Officer Fatigue Can Lead to Serious Consequences

Most law enforcement officers wouldn’t fathom the idea of drinking while on the job, much less to the point of intoxication, but when asked to work an extra off-duty gig, the answer is usually “yes!” By now, officer are well aware that lack of sleep can mimic the effects of alcohol-induced drunkenness, yet many departments across America continue to task their already spent officers with working more and more overtime shifts, as police academy applicants dwindle, and old-timers in the business retire. Other officers, through a fault of their own, become too dependent on the disposable income extra jobs provide.

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Officer fatigue is real, as a research paper submitted to the DOJ in 2000 suggests (Evaluating the Effects of Fatigue on Police Patrol Officers). The report states, “Police accidents, injuries, and misconduct extract heavy human and economic costs. Empirical research and practical experience indicate fatigue associated with the pattern and length of work hours contribute to these problems.” If you’re still in disbelief this common-sense issue is being addressed, take a look at officer fatigue’s most recent victim, former officer, Amber Guyger. Guyger, who has already posted a $300,000 bond, was charged with Manslaughter on Sunday, for fatally shooting her neighbor in the chest after returning home after a fourteen-hour shift.

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While the investigation is still ongoing, preliminary reports state that Guyger, a four-year veteran of the Dallas Police Department, believed the victim, 26-year old Botham Jean of St. Lucia, was an intruder who had entered her apartment while she was away protecting others. The issue for Guyger is that it was she who had trespassed into Jean’s apartment, which was said to be a floor above hers, and while under the influence of her fatigue-induced daze, Guyger completely missed the fact that a red floor mat was found to lie in front of Jean’s door, unlike hers.

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As Law Enforcement’s finest goes about their work week, Guyger now faces the consequences of her actions, most notably the fact that she took the life of an upstanding member of society, who did not deserve to have his life cut short. Jean, who worked for Pricewaterhouse Coopers in Dallas, by all accounts lived a righteous life, which should have been a path that strayed far from Guyger’s, whose job is to protect people like Jean from the prey.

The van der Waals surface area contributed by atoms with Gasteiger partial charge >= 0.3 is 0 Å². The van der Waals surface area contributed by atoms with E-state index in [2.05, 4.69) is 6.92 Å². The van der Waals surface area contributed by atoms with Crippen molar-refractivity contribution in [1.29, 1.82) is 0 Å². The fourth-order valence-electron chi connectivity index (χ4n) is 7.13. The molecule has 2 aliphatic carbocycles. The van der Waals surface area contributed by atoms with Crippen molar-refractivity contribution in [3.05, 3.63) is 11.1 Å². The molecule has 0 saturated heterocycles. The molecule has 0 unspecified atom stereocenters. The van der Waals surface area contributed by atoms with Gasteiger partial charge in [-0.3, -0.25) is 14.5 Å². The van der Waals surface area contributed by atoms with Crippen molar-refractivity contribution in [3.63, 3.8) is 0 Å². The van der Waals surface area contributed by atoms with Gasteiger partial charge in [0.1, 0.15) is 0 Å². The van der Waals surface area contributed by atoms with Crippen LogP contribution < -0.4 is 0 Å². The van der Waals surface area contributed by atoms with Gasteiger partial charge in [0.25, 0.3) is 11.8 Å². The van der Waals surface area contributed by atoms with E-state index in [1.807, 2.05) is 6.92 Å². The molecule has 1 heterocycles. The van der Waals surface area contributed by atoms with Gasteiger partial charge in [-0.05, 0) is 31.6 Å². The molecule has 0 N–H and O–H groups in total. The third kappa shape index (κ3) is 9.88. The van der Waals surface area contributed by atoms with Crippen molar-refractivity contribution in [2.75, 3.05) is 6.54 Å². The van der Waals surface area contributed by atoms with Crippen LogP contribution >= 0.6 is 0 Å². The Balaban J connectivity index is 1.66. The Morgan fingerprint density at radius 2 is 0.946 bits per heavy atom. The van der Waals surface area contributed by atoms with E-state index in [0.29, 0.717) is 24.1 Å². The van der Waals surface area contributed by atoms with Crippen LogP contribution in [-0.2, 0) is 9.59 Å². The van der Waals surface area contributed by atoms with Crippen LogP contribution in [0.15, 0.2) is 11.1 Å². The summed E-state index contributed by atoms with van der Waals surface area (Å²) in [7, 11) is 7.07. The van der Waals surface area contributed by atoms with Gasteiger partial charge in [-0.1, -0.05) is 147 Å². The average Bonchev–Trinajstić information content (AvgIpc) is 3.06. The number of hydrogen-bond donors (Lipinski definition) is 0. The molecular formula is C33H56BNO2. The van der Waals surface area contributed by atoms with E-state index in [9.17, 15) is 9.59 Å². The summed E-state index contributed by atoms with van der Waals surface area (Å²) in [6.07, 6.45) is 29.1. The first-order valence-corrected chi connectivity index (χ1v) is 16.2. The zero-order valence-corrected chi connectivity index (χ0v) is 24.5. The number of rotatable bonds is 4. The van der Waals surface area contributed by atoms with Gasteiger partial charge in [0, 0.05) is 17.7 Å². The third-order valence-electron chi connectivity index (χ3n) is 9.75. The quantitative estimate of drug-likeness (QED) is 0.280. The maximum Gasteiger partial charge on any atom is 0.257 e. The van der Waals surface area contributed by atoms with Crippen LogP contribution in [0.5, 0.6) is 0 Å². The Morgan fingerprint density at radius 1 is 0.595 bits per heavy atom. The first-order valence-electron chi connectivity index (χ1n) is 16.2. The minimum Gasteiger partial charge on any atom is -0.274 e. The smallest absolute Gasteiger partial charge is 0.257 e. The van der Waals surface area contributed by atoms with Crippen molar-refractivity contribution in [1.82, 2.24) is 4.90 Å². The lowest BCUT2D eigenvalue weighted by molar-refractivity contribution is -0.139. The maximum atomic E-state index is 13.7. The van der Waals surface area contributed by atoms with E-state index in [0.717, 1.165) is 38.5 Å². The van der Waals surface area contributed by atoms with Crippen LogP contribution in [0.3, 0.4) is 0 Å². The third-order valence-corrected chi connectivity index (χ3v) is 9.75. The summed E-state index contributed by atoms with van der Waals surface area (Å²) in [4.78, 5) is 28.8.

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Of course, not every incident that documents the ill-effects of fatigue end with a manslaughter indictment. Just a few short weeks ago, two Chicago officers were caught sleeping in their police car by citizens who were all too eager to share their situation with the world. A tweet sent out by Mayoral candidate Ja’Mal Green said that 600 additional officers were deployed by the existing Mayor, Rahm Emanuel, to combat crime. Green goes on to highlight why officer fatigue is such a “bad idea.” While Green’s motivation was only personal political gain, he’s right. And while it’s likely they received a slap on the hand, to say both were extremely lucky is an understatement given Guyger’s circumstances. What is clear is that long work hours for law enforcement officers coupled with short or interrupted sleep cycles places police officers in precarious situations.

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Then the question remains why so many within law enforcement prioritize community or financial pressures over physical and mental wellbeing. The simple answer isn’t simple at all. As America mourns the loss of Botham Jean, our wish is that those who are sworn to protect and serve look deep within themselves, and when asked to work beyond their means, they do the most counterintuitive thing imaginable… Just say no!

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